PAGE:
This week brings us the release of four economic reports for the markets to digest, with three of them being considered important.
One of those three is one of the more important reports we see each month.
There is relevant data or events scheduled for each day except Thursday, so it will likely be another active week for mortgage rates.
May's Personal Income and Outlays data will be posted early this morning. This report gives us an indication of consumer ability to spend and current spending activity. They are important because consumer spending makes up two-thirds of the U.S. economy.
Analysts are expecting to see an increase of 0.3% in income and a 0.1% rise in the spending portion of the report. Smaller than expected increases should be good news for the bond market and mortgage rates.
June's Consumer Confidence Index (CCI) is the second report of the week. It will be posted late Tuesday morning. It is important to the financial markets because it measures consumer willingness to spend. If consumers are more confident about their own financial situations, they are likely more apt to make large purchases in the near future.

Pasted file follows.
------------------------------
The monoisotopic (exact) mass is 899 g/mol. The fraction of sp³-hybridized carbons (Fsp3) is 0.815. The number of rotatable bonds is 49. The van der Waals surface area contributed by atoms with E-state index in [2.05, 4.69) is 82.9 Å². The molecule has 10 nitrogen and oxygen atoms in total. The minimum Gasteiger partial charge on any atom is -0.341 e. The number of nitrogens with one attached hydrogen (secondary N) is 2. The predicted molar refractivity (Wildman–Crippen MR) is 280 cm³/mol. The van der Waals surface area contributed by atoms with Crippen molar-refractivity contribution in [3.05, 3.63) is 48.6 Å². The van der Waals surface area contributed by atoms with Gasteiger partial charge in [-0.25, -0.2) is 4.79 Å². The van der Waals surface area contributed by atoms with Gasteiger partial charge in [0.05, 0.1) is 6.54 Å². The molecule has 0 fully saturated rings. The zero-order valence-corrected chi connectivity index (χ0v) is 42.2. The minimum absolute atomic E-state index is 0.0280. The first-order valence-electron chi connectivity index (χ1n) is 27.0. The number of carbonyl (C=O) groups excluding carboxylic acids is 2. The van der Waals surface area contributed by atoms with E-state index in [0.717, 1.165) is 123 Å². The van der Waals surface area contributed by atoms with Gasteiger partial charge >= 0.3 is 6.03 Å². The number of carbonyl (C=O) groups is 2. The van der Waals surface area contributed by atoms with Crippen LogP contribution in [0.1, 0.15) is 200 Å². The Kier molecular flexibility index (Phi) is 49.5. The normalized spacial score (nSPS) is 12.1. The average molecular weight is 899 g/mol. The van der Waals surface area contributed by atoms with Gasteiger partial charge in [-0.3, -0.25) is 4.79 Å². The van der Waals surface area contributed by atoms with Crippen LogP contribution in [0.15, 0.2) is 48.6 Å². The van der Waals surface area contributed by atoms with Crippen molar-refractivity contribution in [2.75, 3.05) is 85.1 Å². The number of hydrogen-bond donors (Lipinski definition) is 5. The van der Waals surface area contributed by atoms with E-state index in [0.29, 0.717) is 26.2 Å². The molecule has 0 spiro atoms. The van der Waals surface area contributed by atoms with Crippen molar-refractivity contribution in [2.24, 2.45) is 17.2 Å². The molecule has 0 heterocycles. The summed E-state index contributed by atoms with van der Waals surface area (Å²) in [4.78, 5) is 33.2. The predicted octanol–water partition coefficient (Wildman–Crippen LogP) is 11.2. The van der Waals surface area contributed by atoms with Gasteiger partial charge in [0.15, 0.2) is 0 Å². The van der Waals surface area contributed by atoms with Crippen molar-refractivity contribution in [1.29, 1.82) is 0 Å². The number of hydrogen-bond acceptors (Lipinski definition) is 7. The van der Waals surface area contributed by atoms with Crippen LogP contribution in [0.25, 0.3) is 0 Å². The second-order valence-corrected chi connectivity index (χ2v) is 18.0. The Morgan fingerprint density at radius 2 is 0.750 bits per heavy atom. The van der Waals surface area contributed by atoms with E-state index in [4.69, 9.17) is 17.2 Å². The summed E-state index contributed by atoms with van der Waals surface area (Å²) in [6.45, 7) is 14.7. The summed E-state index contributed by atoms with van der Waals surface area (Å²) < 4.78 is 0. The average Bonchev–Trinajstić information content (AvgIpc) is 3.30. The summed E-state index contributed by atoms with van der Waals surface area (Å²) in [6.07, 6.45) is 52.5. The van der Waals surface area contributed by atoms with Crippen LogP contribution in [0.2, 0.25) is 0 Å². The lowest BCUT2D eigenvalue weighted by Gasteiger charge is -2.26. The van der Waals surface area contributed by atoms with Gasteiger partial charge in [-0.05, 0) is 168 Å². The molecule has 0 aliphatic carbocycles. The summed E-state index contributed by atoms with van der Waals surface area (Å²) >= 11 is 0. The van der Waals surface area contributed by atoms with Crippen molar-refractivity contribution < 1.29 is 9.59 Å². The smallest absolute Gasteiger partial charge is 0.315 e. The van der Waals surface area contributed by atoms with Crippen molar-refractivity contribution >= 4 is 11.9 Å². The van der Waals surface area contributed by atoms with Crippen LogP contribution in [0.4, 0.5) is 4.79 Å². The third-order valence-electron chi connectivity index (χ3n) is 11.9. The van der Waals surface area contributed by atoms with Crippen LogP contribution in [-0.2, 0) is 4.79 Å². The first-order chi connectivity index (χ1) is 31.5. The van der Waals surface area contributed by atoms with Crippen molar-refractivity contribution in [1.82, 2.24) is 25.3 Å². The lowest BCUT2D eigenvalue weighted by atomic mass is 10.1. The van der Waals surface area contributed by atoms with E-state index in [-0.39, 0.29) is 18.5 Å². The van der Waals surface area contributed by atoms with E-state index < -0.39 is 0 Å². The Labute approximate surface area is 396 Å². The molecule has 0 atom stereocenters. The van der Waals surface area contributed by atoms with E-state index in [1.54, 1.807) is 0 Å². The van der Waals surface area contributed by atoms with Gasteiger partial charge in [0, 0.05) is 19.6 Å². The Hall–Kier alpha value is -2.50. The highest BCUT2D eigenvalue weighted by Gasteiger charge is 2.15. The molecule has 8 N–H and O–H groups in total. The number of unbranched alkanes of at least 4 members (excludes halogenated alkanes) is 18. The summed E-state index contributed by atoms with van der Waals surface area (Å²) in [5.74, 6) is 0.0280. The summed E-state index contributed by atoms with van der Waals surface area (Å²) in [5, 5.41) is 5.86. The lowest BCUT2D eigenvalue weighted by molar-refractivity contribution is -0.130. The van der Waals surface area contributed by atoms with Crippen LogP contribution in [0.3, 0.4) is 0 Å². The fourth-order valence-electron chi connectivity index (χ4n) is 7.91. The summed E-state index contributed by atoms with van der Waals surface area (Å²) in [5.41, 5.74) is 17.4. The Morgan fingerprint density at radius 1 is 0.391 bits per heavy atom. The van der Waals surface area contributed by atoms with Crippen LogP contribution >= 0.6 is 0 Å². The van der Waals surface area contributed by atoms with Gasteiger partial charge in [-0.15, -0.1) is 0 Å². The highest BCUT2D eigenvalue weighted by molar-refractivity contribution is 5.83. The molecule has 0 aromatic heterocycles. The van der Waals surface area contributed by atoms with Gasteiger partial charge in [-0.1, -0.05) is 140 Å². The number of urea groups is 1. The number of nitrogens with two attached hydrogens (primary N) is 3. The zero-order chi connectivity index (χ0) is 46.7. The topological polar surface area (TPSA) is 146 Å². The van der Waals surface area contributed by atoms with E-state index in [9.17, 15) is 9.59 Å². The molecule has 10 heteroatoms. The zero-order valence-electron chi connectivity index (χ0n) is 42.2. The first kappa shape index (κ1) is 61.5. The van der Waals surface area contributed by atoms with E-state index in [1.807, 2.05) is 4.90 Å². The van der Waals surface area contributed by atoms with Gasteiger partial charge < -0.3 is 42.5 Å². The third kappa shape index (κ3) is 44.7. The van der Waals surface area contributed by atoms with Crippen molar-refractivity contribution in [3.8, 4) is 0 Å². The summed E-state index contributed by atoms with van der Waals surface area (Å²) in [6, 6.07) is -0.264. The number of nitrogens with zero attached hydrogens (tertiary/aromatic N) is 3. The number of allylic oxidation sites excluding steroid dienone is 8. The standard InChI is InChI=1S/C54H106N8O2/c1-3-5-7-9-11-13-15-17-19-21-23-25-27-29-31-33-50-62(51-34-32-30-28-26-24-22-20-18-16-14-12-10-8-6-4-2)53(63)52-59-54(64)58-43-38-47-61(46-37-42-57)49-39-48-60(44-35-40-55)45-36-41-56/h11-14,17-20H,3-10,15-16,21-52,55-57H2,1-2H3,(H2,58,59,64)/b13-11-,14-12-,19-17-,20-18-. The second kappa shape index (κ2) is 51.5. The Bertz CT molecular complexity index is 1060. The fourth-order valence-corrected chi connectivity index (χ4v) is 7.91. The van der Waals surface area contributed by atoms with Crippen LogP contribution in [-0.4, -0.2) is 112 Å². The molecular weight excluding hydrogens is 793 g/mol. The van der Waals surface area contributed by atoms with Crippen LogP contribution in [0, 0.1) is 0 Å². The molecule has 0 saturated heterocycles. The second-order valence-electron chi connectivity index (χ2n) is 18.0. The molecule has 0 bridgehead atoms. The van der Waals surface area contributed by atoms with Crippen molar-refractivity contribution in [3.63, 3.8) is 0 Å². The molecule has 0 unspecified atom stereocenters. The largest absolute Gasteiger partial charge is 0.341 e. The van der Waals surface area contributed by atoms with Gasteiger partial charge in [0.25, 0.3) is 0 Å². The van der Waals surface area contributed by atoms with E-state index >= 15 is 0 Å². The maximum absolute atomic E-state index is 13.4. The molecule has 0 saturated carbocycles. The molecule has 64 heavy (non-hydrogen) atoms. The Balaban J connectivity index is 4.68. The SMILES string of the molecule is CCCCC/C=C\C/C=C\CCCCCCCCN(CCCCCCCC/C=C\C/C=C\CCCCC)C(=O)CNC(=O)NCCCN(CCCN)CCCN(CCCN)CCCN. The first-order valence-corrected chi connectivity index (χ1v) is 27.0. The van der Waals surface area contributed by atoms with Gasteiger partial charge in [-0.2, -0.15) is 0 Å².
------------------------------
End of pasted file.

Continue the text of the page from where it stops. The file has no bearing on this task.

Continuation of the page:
Current forecasts are calling for a reading of 60.3, down from last month's 60.8 reading. The lower the reading, the better the news for bonds and mortgage rates.
Friday has two reports scheduled, with the first coming from the University of Michigan who will update their Index of Consumer Sentiment for May. This index gives us a measurement of consumer willingness to spend.
As with Tuesday's CCI, if consumers are more comfortable with their own financial situations, they are more apt to make large purchases in the near future. Since consumer spending makes up two-thirds of the U.S. economy, any related data has the potential to affect bond trading and mortgage rates.
The second report of the day and the last data of the week is the Institute of Supply Management's (ISM) manufacturing index for June late Friday morning. This index measures manufacturer sentiment by surveying trade executives on current business conditions. A reading above 50 means that more surveyed executives felt business improved during the month than those who felt it had worsened.
Analysts are expecting a reading of 51.1. That would indicate that manufacturers felt business worsened from the previous month, when we saw a 53.5 reading. Good news for bonds and mortgage rates would be a weaker than expected reading, particularly something below the recessionary threshold of 50.0.
Overall, tomorrow and Tuesday's data should bring some volatility in trading and mortgage rates, but Friday's ISM report is definitely the most important of the week.